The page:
Yemen, Typhoid Mary and Robin Cook

We are all creatures of habit, some habits are due to familiarity; others we can’t even explain. One of mine is reading and finding seemly incongruous connections in the readings to what goes on around me.

Because I work in the Health Care field, some of the books on my reading list whether technical, fictional, or historical tend towards medicine. My latest train ride book (can’t stand sitting for an hour staring into space, and not a good thing to do in American urban trains anyway) is Robin Cook’s Critical.

So there I am at 6:30 in the morning, at the far corner of the train bunk reading into the evolving story of three seemingly unrelated medical events when I come across the term Typhoid Mary. A term some have heard when dealing with contagious disease, human carriers. Out comes the Blackberry and there I am googling the term to remember what is it about it that snags in my brain.

Mary Mallon in the early 1900’s was a Typhoid healthy carrier and because of her “chosen” public endeavor of cook she infected some 47 people of which three are said died of Typhoid. I keep reading, the woman was put in isolation twice and the last time she was “quarantined” until death. Hmm…”People catch typhoid fever after ingesting water or food which has been contaminated during handling by a human carrier. The human carrier is usually a healthy person who has survived a previous episode of typhoid fever but in whom the typhoid bacteria have been able to survive without causing further symptoms. Carriers continue to excrete the bacteria in their excrement and urine. It takes vigorous scrubbing and sanitation to remove the bacteria from the hands. Though Mary washed her hands every time she used the bathroom, she still infected people.” BINGO! It takes vigorous scrubbing and sanitation to remove the bacteria from the hands….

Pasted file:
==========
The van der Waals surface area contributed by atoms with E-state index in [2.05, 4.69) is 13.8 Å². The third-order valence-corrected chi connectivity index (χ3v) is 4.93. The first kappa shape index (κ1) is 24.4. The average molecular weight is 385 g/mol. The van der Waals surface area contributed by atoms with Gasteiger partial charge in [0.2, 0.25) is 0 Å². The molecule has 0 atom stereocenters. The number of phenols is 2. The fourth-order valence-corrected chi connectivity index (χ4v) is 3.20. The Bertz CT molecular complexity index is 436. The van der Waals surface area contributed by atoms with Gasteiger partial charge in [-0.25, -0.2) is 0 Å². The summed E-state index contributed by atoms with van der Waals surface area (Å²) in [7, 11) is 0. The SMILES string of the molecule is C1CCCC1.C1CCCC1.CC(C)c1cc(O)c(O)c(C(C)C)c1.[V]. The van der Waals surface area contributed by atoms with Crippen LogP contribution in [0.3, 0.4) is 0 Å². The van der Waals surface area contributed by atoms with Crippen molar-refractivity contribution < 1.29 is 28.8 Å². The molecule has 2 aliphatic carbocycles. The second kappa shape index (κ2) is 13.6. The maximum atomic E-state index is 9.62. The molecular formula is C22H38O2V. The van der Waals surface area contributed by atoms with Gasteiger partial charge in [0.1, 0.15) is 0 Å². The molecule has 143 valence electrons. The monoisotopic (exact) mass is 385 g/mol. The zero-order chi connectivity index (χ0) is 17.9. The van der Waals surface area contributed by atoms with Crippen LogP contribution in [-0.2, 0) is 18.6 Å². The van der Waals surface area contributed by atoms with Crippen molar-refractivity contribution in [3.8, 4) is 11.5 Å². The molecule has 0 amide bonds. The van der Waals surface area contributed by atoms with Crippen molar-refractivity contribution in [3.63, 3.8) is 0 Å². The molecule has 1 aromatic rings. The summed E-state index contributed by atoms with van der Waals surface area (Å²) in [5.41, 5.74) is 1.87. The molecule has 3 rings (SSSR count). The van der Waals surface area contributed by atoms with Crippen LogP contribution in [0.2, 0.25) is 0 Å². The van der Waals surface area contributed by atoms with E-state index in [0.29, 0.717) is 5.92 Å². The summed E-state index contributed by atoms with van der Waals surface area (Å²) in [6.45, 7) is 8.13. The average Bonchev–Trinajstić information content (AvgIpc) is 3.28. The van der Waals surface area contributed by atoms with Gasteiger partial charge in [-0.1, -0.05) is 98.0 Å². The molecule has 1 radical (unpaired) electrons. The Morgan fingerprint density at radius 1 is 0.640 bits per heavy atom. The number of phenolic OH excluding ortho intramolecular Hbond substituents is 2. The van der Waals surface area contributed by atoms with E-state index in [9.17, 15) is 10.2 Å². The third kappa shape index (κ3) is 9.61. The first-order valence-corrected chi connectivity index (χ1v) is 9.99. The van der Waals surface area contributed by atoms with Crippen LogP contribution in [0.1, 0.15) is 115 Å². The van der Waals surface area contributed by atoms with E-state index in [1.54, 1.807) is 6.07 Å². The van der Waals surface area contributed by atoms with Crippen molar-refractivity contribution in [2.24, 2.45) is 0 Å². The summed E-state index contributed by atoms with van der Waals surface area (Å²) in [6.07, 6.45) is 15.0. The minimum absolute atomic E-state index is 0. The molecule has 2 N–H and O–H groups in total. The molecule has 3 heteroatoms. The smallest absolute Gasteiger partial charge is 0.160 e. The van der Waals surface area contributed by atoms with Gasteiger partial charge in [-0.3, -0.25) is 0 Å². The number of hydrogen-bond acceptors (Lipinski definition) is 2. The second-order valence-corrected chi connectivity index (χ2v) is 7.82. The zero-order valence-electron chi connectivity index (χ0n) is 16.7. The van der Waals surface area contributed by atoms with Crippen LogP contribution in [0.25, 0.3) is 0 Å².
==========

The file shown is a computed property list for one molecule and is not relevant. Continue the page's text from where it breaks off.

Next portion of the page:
That immediately reminded me of what I hear in Yemen. When family members are sick, or other people are referenced as sick, I’m invariably always told that the doctor said they have Typhoid. At first I was incredulous, how can so many people have Typhoid. And then why is it that doctors always say its Typhoid, and I get a melodramatic soundbite in my mind’s eye of House during one of his differential diagnostic sessions saying “that’s preposterous” to one of his team member’s offers for a diagnosis. But this statement made me revisit what I have heard so much about in the past years…

Could Yemen have hundreds of Typhoid Marys living about within their families, cooking for them continuous doses of this disease? Knowing how hygiene is not at a premium in Yemen, and the lack of sanitary know-how at ground level that people suffer; I am wondering if they are blithely giving each other the disease? Where soap and water is not enough to kill the bacteria, and where soap and water are not used with faithfulness, and where the eating habits of communal plates with hands as eating utensils is the norm, and where “hamam” practices are not things to write home about- this gave me pause for a moment.

But the doctors, are they telling people how to make sure they don’t contaminate their families once one of their members becomes sick? Are they telling them the risks of seeing the disease appear almost in “telephone message” style among the rest of the family? Does anyone realize that if the infected person is the cook of the house and is not properly informed and doesn’t take stringent precautions they could very well be passing the disease to their families and to unrelated people that come to eat in their homes?

I once sat overseas listening on the phone as my own in-laws each got sick one right after the other once my sister-in-law, the cook of the house, got sick and was “diagnosed” with Typhoid. I listened as they told me that a few weeks before at the house of one of their extended family members a few others had gotten sick, one of which frequently comes over to our compound for extended visits with her daughter… And I was, at that point, getting fed up with the Typhoid craze. Didn’t the doctors know any other diagnosis other than Typhoid, didn’t they do enough blood work-up to come up with other leads? I should have listened more closely; because all these family households are interlocked…the whole mountain region is related…

So now I wonder…I made a call…my sister in law is again sick…”but what is it, what did the doctors say?” Its Typhoid they say…oy! A relapse?… Here we go again!?


3 Responses to “Yemen, Typhoid Mary and Robin Cook”

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